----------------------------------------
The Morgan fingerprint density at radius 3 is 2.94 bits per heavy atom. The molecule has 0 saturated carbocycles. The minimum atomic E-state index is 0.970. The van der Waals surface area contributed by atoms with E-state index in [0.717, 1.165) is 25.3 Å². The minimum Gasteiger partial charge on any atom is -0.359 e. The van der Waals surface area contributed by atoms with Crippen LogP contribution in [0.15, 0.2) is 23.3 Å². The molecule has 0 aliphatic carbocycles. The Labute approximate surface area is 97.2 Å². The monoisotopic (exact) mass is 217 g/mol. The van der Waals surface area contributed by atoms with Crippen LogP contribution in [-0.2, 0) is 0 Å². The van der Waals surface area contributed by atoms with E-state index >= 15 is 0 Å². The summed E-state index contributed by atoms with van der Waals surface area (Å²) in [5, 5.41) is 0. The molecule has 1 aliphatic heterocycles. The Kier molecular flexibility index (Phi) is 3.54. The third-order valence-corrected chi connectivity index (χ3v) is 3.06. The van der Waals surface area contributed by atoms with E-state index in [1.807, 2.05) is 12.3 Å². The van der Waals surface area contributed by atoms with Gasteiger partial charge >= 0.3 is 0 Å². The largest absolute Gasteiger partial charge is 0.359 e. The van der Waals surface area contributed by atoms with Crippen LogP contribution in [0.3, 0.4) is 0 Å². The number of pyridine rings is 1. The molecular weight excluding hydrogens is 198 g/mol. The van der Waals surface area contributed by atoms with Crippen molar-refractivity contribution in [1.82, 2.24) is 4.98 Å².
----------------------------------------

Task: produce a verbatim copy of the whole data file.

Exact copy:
The Morgan fingerprint density at radius 3 is 2.94 bits per heavy atom. The molecule has 0 saturated carbocycles. The minimum atomic E-state index is 0.970. The van der Waals surface area contributed by atoms with E-state index in [0.717, 1.165) is 25.3 Å². The minimum Gasteiger partial charge on any atom is -0.359 e. The van der Waals surface area contributed by atoms with Crippen LogP contribution in [0.15, 0.2) is 23.3 Å². The molecule has 0 aliphatic carbocycles. The Labute approximate surface area is 97.2 Å². The monoisotopic (exact) mass is 217 g/mol. The van der Waals surface area contributed by atoms with Crippen LogP contribution in [-0.2, 0) is 0 Å². The van der Waals surface area contributed by atoms with E-state index >= 15 is 0 Å². The summed E-state index contributed by atoms with van der Waals surface area (Å²) in [5, 5.41) is 0. The molecule has 1 aliphatic heterocycles. The Kier molecular flexibility index (Phi) is 3.54. The third-order valence-corrected chi connectivity index (χ3v) is 3.06. The van der Waals surface area contributed by atoms with E-state index in [1.807, 2.05) is 12.3 Å². The van der Waals surface area contributed by atoms with Gasteiger partial charge >= 0.3 is 0 Å². The largest absolute Gasteiger partial charge is 0.359 e. The van der Waals surface area contributed by atoms with Crippen LogP contribution in [0.3, 0.4) is 0 Å². The number of pyridine rings is 1. The molecular weight excluding hydrogens is 198 g/mol. The van der Waals surface area contributed by atoms with Crippen molar-refractivity contribution in [1.82, 2.24) is 4.98 Å².